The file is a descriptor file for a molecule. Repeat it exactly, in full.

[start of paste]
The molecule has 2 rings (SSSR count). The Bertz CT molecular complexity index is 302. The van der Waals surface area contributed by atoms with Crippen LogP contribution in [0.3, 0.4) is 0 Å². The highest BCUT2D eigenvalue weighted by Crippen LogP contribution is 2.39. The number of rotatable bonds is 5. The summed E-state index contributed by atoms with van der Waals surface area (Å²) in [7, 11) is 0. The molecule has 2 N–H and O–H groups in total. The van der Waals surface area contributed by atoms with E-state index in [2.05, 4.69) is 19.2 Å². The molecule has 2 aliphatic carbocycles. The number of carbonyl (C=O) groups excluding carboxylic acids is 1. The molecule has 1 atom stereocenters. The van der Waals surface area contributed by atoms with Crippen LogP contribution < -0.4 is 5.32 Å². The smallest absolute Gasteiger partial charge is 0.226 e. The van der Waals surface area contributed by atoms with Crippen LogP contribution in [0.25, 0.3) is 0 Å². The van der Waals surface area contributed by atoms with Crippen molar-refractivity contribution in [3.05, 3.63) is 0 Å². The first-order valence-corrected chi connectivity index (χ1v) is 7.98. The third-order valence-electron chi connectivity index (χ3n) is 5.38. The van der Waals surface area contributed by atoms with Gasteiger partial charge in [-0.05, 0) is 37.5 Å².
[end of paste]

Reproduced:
The molecule has 2 rings (SSSR count). The Bertz CT molecular complexity index is 302. The van der Waals surface area contributed by atoms with Crippen LogP contribution in [0.3, 0.4) is 0 Å². The highest BCUT2D eigenvalue weighted by Crippen LogP contribution is 2.39. The number of rotatable bonds is 5. The summed E-state index contributed by atoms with van der Waals surface area (Å²) in [7, 11) is 0. The molecule has 2 N–H and O–H groups in total. The van der Waals surface area contributed by atoms with E-state index in [2.05, 4.69) is 19.2 Å². The molecule has 2 aliphatic carbocycles. The number of carbonyl (C=O) groups excluding carboxylic acids is 1. The molecule has 1 atom stereocenters. The van der Waals surface area contributed by atoms with Crippen LogP contribution < -0.4 is 5.32 Å². The smallest absolute Gasteiger partial charge is 0.226 e. The van der Waals surface area contributed by atoms with Crippen LogP contribution in [0.25, 0.3) is 0 Å². The van der Waals surface area contributed by atoms with Crippen molar-refractivity contribution in [3.05, 3.63) is 0 Å². The first-order valence-corrected chi connectivity index (χ1v) is 7.98. The third-order valence-electron chi connectivity index (χ3n) is 5.38. The van der Waals surface area contributed by atoms with Gasteiger partial charge in [-0.05, 0) is 37.5 Å².